What’s the oddest newsletter you subscribe to? Mine is the Toxic Times.
This jolly publication from the Veterinary Poisons Information Service (VPIS) is a roundup of the poisoning cases they’ve dealt with in recent weeks. As a vet, this makes for fascinating reading. And as a human of a nosy dog who gobbles garbage, it’s often a case of “There but for the grace of God…”
With a much anticipated trip to the seaside looming, it was sobering to read the Toxic Times warnings about beach hazards. Of course, I was aware of salt-water poisoning but hadn’t spared it much thought. Until now.
Here are just some of the hazards that can befall the unsuspecting pup at the beach.
It’s a blisteringly hot summer’s day, and your dog is overheated. The perfect solution is a plunge in the ocean. But be careful…
The dog who swims or plays catch in the surf can swallow a significant amount of seawater. This salty water contains high levels of sodium chloride. The latter is an electrolyte destroys the delicate salt balance in body tissue.
The immediate effects include vomiting, which is Mother Nature’s way of getting rid of the problem. However, in some cases, sodium still makes it into the bloodstream and draws water into the delicate tissue of the brain. The results are:
- Rigid muscles
- Kidney failure
- Coma and death
Of 20 recent cases that the VPIS helped, 4 died.
So what do you do if you suspect your dog has drunk seawater? Here are 2 biggies:
- Offer fresh water to drink, little and often
- Get to a vet, even if the dog seems fine.
Typically, the neurological signs don’t develop for a couple of hours. The risk is you think you’ve gotten away with it, but the dog becomes severely ill a while later. Only prompt, early treatment by the vet can prevent this.
2. Palm Oil Pollution
Palm oil is used in the manufacture of foodstuffs. It can legally be dumped at sea by ships, where it enters the ocean and gets washed up on beaches.
Imagine a Labrador bouncing across an unexpected harvest of fatty white stuff and they’re going to scarf it down. Unfortunately, this edible sea bounty is anything but harmless because it makes dogs ill.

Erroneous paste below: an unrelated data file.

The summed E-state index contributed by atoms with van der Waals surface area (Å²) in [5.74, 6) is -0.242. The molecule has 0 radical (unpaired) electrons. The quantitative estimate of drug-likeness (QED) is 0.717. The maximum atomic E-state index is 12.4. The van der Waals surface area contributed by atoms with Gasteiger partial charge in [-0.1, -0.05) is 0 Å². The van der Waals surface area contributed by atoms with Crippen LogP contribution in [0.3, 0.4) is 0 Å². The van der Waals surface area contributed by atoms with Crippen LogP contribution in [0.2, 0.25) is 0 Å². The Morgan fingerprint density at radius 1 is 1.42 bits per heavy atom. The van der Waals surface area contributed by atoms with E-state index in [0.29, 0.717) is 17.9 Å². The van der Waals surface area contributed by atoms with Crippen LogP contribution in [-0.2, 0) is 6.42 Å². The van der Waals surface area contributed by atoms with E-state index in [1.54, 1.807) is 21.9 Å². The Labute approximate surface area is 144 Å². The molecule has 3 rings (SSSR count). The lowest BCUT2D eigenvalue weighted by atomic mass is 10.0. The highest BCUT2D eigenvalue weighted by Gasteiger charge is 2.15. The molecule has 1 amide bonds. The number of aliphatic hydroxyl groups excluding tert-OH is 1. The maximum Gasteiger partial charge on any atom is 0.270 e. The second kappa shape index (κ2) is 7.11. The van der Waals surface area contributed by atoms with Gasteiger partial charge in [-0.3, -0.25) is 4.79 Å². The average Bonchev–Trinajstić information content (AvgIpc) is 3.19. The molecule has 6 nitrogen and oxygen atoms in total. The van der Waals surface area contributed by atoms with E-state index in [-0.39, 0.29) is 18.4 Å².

Small quantities of pure palm oil are likely to make the dog vomit and have diarrhea. The VPIS recorded cases that led to severe dehydration, requiring intravenous fluids to restore dogs to health.
But the hazards don’t end there. Palm oil is a solid fat, and as such it’s like touching a lighted match to a fuse for those dogs who are prone to pancreatitis. Scavenging some palm oil could trigger a serious bout of illness, requiring hospitalization.
And there’s still more. The solid lumps of palm oil can stick together inside the gut and cause a blockage. These dogs vomit and can’t keep food down. Prompt diagnosis and surgery is essential if they are to recover.
Certain common species of jellyfish can still sting, even weeks after their death. It only takes a curious dog, using their nose to nudge a washed-up jellyfish, and they could get significant stings.
With dogs, the areas most at risk are the nose and mouth (for obvious reasons), paws and areas with little fur to protect them.
Signs of jellyfish stings often start immediately and include:
- Drooling saliva
- An irritated mouth
- Pain and distress
- Raised body temperature
- Muscular twitches
- Breathing difficulties
In non-tropical areas, if you spot your dog has been stung, carefully wash the area repeatedly with seawater (or drinking water for the mouth). Where possible, remove the stings, but avoid rubbing the area, and be especially careful not to rub sand into the skin.
In tropical areas, rinse the area with vinegar, although the chances of having vinegar on the beach are slim. Other treatments include antihistamines, pain relief and sometimes steroids are necessary to stop the swelling.
Take a dog’s-eye view of a dip in the sea:
Be sensible, and your dog will have a whale of a time on the beach.
Be cautious about heat – both on the paws and also from overheating. Don’t forget the 5-second rule: If the sand is too hot to hold your hand on the ground for 5 seconds, then it’s too hot for your dog to stand on.
That said, enjoy your summer! Have a blast on the beach — just be careful.
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This pet health content was written by a veterinarian, Dr. Pippa Elliott, BVMS, MRCVS. It was last reviewed July 28, 2017.
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